Curated Optogenetic Publication Database

Search precisely and efficiently by using the advantage of the hand-assigned publication tags that allow you to search for papers involving a specific trait, e.g. a particular optogenetic switch or a host organism.

Showing 1 - 3 of 3 results

Optogenetic Application to Investigating Cell Behavior and Neurological Disease.

blue near-infrared red UV Cryptochromes LOV domains Phytochromes UV receptors Review
Front Cell Neurosci, 22 Feb 2022 DOI: 10.3389/fncel.2022.811493 Link to full text
Abstract: Cells reside in a dynamic microenvironment that presents them with regulatory signals that vary in time, space, and amplitude. The cell, in turn, interprets these signals and accordingly initiates downstream processes including cell proliferation, differentiation, migration, and self-organization. Conventional approaches to perturb and investigate signaling pathways (e.g., agonist/antagonist addition, overexpression, silencing, knockouts) are often binary perturbations that do not offer precise control over signaling levels, and/or provide limited spatial or temporal control. In contrast, optogenetics leverages light-sensitive proteins to control cellular signaling dynamics and target gene expression and, by virtue of precise hardware control over illumination, offers the capacity to interrogate how spatiotemporally varying signals modulate gene regulatory networks and cellular behaviors. Recent studies have employed various optogenetic systems in stem cell, embryonic, and somatic cell patterning studies, which have addressed fundamental questions of how cell-cell communication, subcellular protein localization, and signal integration affect cell fate. Other efforts have explored how alteration of signaling dynamics may contribute to neurological diseases and have in the process created physiologically relevant models that could inform new therapeutic strategies. In this review, we focus on emerging applications within the expanding field of optogenetics to study gene regulation, cell signaling, neurodevelopment, and neurological disorders, and we comment on current limitations and future directions for the growth of the field.

Optical Sensors and Actuators for Probing Proximity-Dependent Biotinylation in Living Cells.

blue iLID HeLa
Front Cell Neurosci, 16 Feb 2022 DOI: 10.3389/fncel.2022.801644 Link to full text
Abstract: Proximity-dependent biotinylation techniques have been gaining wide applications in the systematic analysis of protein-protein interactions (PPIs) on a proteome-wide scale in living cells. The engineered biotin ligase TurboID is among the most widely adopted given its enhanced biotinylation efficiency, but it faces the background biotinylation complication that might confound proteomic data interpretation. To address this issue, we report herein a set of split TurboID variants that can be reversibly assembled by using light (designated "OptoID"), which enable optogenetic control of biotinylation based proximity labeling in living cells. OptoID could be further coupled with an engineered monomeric streptavidin that permits real-time monitoring of biotinylation with high temporal precision. These optical actuators and sensors will likely find broad applications in precise proximity proteomics and rapid detection of biotinylation in living cells.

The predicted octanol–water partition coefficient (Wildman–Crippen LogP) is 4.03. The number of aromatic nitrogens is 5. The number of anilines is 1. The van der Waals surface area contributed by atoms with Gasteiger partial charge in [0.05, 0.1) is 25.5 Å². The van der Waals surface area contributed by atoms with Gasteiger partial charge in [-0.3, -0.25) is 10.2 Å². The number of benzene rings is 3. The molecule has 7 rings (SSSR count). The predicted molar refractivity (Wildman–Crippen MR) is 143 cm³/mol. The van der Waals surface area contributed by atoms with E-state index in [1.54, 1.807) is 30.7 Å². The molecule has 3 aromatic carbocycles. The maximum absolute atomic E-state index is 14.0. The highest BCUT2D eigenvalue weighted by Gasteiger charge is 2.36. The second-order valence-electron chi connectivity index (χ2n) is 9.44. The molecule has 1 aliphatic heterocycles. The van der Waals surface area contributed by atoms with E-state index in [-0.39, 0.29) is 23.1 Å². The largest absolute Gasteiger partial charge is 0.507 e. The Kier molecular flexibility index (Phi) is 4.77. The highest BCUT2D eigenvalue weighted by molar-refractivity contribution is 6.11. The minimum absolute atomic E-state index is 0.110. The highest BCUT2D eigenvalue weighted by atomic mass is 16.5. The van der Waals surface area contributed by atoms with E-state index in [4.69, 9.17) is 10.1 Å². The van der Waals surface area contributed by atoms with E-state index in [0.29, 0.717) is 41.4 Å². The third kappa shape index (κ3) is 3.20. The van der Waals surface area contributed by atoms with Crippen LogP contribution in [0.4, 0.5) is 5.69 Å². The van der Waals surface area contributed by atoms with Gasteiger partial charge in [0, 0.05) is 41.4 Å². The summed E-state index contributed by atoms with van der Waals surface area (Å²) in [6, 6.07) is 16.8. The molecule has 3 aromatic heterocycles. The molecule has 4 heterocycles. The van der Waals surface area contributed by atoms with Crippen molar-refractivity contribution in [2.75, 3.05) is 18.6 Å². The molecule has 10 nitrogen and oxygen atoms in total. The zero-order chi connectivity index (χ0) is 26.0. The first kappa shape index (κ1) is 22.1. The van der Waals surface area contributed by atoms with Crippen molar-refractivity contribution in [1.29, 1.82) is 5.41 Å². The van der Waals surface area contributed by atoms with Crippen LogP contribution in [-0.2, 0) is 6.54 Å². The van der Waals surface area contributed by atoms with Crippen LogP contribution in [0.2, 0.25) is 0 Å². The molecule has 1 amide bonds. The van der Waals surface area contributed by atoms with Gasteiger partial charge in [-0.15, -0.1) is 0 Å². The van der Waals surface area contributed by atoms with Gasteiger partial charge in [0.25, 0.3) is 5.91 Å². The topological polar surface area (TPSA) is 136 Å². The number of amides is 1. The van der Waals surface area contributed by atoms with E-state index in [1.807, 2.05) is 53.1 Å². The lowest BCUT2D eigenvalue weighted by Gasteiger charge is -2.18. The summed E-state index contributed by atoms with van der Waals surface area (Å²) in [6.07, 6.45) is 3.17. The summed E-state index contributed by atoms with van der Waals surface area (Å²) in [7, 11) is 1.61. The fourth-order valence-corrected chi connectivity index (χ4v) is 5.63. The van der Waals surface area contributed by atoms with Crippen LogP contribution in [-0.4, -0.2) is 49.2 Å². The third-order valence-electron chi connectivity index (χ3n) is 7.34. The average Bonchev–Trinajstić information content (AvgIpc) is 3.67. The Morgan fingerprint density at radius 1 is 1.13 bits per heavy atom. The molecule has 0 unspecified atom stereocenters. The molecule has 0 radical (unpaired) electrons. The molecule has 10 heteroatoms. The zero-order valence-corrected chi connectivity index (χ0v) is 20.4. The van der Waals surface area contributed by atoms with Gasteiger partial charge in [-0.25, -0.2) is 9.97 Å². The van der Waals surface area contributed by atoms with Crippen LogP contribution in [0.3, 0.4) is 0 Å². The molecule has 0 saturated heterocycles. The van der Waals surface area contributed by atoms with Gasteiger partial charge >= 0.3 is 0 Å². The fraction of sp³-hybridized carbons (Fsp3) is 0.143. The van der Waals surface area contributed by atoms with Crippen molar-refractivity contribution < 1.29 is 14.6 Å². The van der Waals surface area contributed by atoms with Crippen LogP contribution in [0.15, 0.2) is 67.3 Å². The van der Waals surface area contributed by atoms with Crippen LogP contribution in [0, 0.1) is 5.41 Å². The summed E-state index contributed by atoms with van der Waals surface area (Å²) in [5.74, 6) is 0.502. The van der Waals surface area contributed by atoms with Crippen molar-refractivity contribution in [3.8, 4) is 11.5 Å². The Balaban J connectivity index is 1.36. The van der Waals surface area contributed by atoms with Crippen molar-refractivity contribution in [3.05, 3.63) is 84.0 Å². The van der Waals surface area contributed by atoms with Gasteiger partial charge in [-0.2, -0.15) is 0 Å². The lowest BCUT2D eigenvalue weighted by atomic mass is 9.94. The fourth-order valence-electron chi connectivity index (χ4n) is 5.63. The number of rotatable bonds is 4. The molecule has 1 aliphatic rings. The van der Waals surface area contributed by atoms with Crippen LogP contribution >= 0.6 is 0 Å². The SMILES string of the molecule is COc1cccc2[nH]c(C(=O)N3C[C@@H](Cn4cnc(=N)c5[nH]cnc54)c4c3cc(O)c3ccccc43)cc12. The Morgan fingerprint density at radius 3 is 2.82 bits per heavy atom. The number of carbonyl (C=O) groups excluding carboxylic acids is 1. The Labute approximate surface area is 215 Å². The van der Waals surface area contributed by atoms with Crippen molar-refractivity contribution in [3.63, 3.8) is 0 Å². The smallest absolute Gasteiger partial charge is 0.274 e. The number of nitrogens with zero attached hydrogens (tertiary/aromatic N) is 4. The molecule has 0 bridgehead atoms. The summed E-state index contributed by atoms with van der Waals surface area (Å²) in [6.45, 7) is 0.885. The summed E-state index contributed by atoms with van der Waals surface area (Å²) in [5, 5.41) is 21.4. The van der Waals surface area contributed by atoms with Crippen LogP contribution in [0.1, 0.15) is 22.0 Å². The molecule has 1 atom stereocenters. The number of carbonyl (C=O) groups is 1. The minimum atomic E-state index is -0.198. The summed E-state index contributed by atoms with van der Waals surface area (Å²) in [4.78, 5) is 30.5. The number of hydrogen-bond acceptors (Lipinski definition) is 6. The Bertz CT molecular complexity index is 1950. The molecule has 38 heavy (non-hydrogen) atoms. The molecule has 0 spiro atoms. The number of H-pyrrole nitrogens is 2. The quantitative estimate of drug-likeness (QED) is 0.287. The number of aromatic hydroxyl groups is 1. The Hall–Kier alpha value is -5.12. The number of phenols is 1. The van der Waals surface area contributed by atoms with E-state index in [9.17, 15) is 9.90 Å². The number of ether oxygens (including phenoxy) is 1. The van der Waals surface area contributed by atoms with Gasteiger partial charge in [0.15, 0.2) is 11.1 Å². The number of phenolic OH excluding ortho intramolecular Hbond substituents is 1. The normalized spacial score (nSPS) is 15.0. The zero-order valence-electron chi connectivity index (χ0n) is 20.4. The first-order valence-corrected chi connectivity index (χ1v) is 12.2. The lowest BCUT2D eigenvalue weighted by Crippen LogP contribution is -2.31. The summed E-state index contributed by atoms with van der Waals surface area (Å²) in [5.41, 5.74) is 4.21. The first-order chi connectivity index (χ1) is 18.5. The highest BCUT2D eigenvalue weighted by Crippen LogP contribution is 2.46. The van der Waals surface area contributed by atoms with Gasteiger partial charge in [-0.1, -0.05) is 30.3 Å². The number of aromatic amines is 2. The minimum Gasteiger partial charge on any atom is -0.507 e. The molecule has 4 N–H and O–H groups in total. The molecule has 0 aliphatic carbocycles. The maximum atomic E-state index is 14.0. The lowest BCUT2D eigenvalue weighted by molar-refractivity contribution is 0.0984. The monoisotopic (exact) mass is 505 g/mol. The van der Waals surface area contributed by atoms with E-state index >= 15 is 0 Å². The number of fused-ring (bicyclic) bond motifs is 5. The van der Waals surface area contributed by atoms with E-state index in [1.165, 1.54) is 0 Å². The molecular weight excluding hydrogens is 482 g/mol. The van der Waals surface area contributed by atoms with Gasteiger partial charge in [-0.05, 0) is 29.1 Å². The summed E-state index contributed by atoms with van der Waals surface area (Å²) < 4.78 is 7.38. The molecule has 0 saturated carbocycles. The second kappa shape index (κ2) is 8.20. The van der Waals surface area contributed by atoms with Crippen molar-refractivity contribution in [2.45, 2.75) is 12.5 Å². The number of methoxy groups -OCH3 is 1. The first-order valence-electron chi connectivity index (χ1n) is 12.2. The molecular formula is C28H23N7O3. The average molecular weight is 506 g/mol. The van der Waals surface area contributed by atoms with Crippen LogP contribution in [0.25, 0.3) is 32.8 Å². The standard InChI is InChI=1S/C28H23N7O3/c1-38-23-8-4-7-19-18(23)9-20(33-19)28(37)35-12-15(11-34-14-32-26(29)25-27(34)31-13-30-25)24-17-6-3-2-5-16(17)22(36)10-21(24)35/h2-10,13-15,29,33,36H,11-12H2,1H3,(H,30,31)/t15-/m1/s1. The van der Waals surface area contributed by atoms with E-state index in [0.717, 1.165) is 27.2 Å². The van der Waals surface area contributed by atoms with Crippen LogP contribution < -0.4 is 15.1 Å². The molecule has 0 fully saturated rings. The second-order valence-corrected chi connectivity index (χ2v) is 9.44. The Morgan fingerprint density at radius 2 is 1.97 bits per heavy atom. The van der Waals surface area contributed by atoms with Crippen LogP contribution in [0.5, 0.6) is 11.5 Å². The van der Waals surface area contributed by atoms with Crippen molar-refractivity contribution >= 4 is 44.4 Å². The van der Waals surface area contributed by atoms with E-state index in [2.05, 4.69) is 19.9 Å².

Red Light Optogenetics in Neuroscience.

blue near-infrared red LOV domains Phytochromes Review
Front Cell Neurosci, 3 Jan 2022 DOI: 10.3389/fncel.2021.778900 Link to full text
Abstract: Optogenetics, a field concentrating on controlling cellular functions by means of light-activated proteins, has shown tremendous potential in neuroscience. It possesses superior spatiotemporal resolution compared to the surgical, electrical, and pharmacological methods traditionally used in studying brain function. A multitude of optogenetic tools for neuroscience have been created that, for example, enable the control of action potential generation via light-activated ion channels. Other optogenetic proteins have been used in the brain, for example, to control long-term potentiation or to ablate specific subtypes of neurons. In in vivo applications, however, the majority of optogenetic tools are operated with blue, green, or yellow light, which all have limited penetration in biological tissues compared to red light and especially infrared light. This difference is significant, especially considering the size of the rodent brain, a major research model in neuroscience. Our review will focus on the utilization of red light-operated optogenetic tools in neuroscience. We first outline the advantages of red light for in vivo studies. Then we provide a brief overview of the red light-activated optogenetic proteins and systems with a focus on new developments in the field. Finally, we will highlight different tools and applications, which further facilitate the use of red light optogenetics in neuroscience.
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